UNDP holds first counter-narcotics workshop for Afghan legislators

29 August 2006

With poppy cultivation a serious and growing problem in Afghanistan, the United Nations Development Programme (UNDP) has lead a workshop for members of the counter-narcotics commissions of both houses of the country’s National Assembly.

With poppy cultivation a serious and growing problem in Afghanistan, the United Nations Development Programme (UNDP) has lead a workshop for members of the counter-narcotics commissions of both houses of the country’s National Assembly.

The workshop, part of a joint project between UNDP and Support to the Establishment of the Afghan Legislature (SEAL), is the first in a series designed to assist Assembly commission members in their work.

The Minister of Counter Narcotics and representatives of the Ministry of Justice, as well as members of the UN Assistance Mission in Afghanistan (UNAMA) and the UN Office on Drugs and Crime (UNODC) were among those in attendance at Sunday’s workshop.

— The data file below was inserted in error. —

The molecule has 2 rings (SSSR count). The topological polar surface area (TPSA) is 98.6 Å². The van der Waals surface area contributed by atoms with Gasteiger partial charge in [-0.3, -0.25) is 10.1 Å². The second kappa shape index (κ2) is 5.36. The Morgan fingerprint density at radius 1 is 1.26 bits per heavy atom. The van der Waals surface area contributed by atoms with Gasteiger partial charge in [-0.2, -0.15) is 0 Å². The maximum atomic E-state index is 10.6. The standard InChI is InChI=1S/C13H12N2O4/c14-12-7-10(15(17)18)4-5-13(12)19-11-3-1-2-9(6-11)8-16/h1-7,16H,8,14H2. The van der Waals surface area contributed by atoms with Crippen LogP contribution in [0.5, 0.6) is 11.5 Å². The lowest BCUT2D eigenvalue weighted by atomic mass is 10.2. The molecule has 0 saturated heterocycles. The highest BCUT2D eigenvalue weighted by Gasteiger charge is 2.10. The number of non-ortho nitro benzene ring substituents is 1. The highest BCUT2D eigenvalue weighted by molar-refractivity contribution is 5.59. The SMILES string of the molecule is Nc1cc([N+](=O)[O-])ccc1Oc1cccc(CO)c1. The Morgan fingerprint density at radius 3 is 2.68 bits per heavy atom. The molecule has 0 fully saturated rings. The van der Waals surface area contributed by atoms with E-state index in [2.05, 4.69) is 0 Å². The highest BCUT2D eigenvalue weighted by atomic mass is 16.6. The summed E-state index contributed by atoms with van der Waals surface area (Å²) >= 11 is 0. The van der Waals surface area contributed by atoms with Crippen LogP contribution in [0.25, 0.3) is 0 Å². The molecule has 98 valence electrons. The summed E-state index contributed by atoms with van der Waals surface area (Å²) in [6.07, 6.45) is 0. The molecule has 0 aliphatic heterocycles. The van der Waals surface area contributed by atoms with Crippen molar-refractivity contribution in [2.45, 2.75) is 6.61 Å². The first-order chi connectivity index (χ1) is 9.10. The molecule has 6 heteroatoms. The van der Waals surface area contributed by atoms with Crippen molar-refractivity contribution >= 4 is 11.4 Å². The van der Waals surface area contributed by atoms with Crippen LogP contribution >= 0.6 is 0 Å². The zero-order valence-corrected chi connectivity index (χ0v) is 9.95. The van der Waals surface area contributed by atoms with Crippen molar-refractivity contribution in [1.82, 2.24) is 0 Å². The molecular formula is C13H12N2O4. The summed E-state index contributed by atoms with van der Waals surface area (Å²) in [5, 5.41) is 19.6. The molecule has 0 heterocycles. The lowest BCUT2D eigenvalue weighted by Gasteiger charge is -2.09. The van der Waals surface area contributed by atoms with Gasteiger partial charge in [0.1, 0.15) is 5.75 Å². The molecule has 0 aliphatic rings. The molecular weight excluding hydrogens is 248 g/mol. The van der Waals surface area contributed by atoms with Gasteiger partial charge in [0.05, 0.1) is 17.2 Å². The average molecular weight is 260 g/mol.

“The success with which the drug problem is tackled in Afghanistan will affect the lives of each and every Afghan citizen,” said John Patterson, Project Manager of SEAL.

This year 370,650 acres of opium poppy were cultivated in Afghanistan, compared with 257,000 acres last year, according to UNDP. Enough opium was produced in Afghanistan last year to make 450 tons of heroin, or nearly 90 per cent of the world’s supply.

 

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